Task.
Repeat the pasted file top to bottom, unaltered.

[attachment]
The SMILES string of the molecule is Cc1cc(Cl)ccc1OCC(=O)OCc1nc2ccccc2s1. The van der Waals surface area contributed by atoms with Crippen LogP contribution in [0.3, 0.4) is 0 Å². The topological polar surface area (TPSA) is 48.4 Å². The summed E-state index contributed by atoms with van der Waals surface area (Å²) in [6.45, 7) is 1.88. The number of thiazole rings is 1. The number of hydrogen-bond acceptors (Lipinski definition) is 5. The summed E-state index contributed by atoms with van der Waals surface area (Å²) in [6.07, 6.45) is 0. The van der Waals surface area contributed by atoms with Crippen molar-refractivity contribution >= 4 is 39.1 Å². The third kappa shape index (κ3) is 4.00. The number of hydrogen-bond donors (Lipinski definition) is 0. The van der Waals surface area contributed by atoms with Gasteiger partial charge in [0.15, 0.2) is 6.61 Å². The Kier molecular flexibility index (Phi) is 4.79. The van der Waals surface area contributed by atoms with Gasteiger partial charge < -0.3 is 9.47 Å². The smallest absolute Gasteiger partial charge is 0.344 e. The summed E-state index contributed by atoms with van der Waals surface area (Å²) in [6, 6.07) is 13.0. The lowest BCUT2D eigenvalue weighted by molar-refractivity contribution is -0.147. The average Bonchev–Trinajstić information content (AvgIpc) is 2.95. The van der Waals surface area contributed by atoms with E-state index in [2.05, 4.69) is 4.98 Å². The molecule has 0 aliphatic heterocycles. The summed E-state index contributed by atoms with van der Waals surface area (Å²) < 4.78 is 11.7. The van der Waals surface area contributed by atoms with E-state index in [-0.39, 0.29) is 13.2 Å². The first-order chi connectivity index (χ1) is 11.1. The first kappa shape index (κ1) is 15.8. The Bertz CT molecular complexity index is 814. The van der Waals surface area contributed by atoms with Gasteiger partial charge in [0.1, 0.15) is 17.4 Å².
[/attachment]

The SMILES string of the molecule is Cc1cc(Cl)ccc1OCC(=O)OCc1nc2ccccc2s1. The van der Waals surface area contributed by atoms with Crippen LogP contribution in [0.3, 0.4) is 0 Å². The topological polar surface area (TPSA) is 48.4 Å². The summed E-state index contributed by atoms with van der Waals surface area (Å²) in [6.45, 7) is 1.88. The number of thiazole rings is 1. The number of hydrogen-bond acceptors (Lipinski definition) is 5. The summed E-state index contributed by atoms with van der Waals surface area (Å²) in [6.07, 6.45) is 0. The van der Waals surface area contributed by atoms with Crippen molar-refractivity contribution >= 4 is 39.1 Å². The third kappa shape index (κ3) is 4.00. The number of hydrogen-bond donors (Lipinski definition) is 0. The van der Waals surface area contributed by atoms with Gasteiger partial charge in [0.15, 0.2) is 6.61 Å². The Kier molecular flexibility index (Phi) is 4.79. The van der Waals surface area contributed by atoms with Gasteiger partial charge < -0.3 is 9.47 Å². The smallest absolute Gasteiger partial charge is 0.344 e. The summed E-state index contributed by atoms with van der Waals surface area (Å²) in [6, 6.07) is 13.0. The lowest BCUT2D eigenvalue weighted by molar-refractivity contribution is -0.147. The average Bonchev–Trinajstić information content (AvgIpc) is 2.95. The van der Waals surface area contributed by atoms with E-state index in [2.05, 4.69) is 4.98 Å². The molecule has 0 aliphatic heterocycles. The summed E-state index contributed by atoms with van der Waals surface area (Å²) < 4.78 is 11.7. The van der Waals surface area contributed by atoms with E-state index in [-0.39, 0.29) is 13.2 Å². The first-order chi connectivity index (χ1) is 11.1. The first kappa shape index (κ1) is 15.8. The Bertz CT molecular complexity index is 814. The van der Waals surface area contributed by atoms with Gasteiger partial charge in [0.1, 0.15) is 17.4 Å².